Round 4 Xcelerator: Blantyre, Malawi

“Oh no, we are never closed.” With a shake of his head and a small smile, the sole doctor at the NdekaCommunity Health Clinic, two hours outside of Blantyre, stood in the doorway of a small, brightly painted room, describing the clinic’s operations to a group of fascinated innovators. The two rooms the doctor had shown us housed all of the beds in the clinic- a total of 7.  Another 200 patients will be seen by the doctor that day. Between him and four other nurse-midwives, they are responsible for all clinic operations and care, day-in, day-out, for 365 days a year. 

These innovators – who have come as far as Nicaragua and Australia - are all recent recipients of Saving Lives at Birth, a multilateral partnership focused on improving maternal and newborn health outcomes, worldwide.Last week, the 2014 award recipients attended an acceleration workshop in Blantyre- the commercial capital of Malawi. The location of the workshop allowed for our innovators to interact with healthcare workers on the ground. 

Hosted by VentureWell, in collaboration with USAID and the Lemelson Foundation, the “Xcelerator” has been attended by a total of 53 of our past awardees. Previous cohorts have attended workshops in Tanzania, and in Washington, D.C. The program is a chance for our innovators to sit down and, with the help of a variety of coaches, lay out their strategy to scale. Similar to a start-up incubator, it includes all kinds of exercises- from strategy-mapping, to risk mitigation, to stakeholder analyses and more.  Drawing on the vast and relevant expertise of the facilitators (marketing professionals, strategy consultants, entrepreneurs and global health experts), the SL@B innovators are challenged to take their already technically astounding ideas, and mold them into viable commercial models. The variety of topics and types of activities during the week is astounding. As one of the VentureWell staff members put it, “the [Xcelerator] is a blend of imparting knowledge, but also a real set of skills and tools that can be used to jump hurdles on their way to the first customer.” With this newfound skillset, the innovators eagerly attacked issues and aspects of their project that had seemed insurmountable before. Financial accounting? Bring it on! 

Another facet of the Xcelerator program is devoted to market research. While not all of our innovators’ projects will be implemented in Malawi, site visits are key to understanding the context in which the innovations will be utilized. The Saving Lives at Birth Portfolio varies immensely. Round 4 awards include intensive phototherapy devicesbiometric fingerprint scannerscongenital syphilis diagnostics and many more. To ensure successful adoption of all of these different innovations, our innovators must better understand the broader health ecosystem in which they aim to generate impact.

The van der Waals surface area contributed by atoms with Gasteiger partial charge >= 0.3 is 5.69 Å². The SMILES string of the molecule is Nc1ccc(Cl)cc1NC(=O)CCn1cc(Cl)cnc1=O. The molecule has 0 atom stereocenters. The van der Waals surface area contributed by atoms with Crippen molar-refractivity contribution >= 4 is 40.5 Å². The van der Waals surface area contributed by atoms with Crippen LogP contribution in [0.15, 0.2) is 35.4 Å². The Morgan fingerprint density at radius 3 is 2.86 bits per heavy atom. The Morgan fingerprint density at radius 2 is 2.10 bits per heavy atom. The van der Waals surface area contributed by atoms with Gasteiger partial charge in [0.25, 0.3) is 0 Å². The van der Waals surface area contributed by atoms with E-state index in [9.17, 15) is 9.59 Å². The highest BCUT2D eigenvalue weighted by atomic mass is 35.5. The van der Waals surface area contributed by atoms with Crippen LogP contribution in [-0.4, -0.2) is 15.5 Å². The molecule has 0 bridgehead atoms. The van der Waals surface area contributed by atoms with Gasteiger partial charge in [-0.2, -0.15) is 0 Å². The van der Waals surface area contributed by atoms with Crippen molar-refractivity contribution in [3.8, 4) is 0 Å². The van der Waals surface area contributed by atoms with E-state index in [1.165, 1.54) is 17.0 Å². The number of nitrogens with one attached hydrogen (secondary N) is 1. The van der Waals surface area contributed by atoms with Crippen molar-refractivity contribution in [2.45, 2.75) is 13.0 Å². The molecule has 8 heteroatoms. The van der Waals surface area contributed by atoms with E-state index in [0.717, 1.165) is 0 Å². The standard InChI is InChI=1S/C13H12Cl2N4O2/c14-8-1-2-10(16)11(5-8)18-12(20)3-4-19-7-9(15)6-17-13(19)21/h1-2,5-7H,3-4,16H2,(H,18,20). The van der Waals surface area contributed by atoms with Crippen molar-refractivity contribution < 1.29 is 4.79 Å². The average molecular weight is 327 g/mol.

While some of us visited the aforementioned Ndeka site, others visited a local CHAM hospital- a part of a network of originally faith-based hospitals which focus on serving the marginalized populations not covered by the government and other facilities. The last group of innovators visited the largest hospital in Malawi- the Queen Elizabeth Central Hospital in Blantyre. These visits were a grounding experience for innovators and Xcelerator coaches alike. During the tour, the group stumbled onto a room dubbed the “equipment graveyard”- a place where rows upon rows of old, broken devices had been left to gather dust. Whether walking through the crowded halls of the hospitals, or the warm, dusty courtyard at Ndeka, we were reminded that, for these innovations to truly be successful, the capacity and realities of the field must be kept in mind, and the project must be carefully shaped to be useful for their intended end-users.

We found the staff at all three sites to be incredibly welcoming, and eager to share their experiences. At Queen Elizabeth, the innovators were able to engage with many nurses, doctors, and even the Head of the Pediatrics department! The interest in each other’s work was strong- just as innovators had questions for the health care workers, the health care workers enjoyed seeing and interacting with the innovations our group had brought along.

We were particularly inspired by the presence of a previous Saving Lives at Birth-supported technology, the Pumani Bubble CPAP device, in Queen Elizabeth. As the department head put it, “This innovation is a brilliant example of what’s needed in low-resource settings.  It is affordable and sustainable.” Seeing a SL@B technology have such positive impact was an encouraging sight for our innovators as it was a tangible example of their work not only being applied, but appreciated by those who use it.

Many kilometers away, the innovators who visited the Ndeka clinic were similarly inspired. We were awestruck at the continued commitment and determination of the staff there.  As the doctor said goodbye to our group and walked back into the clinic, the crowd of mothers streamed towards the door to form the line to see him. Just in the few minutes that he had graciously lent us, the queue had doubled. In an effort to honor and assist the tireless service of all the healthcare providers we had met, and improve the lives of the mothers and children who seek life-saving care, there is nothing for us to do but continue spurring on new innovation, so that we too, can save lives at birth.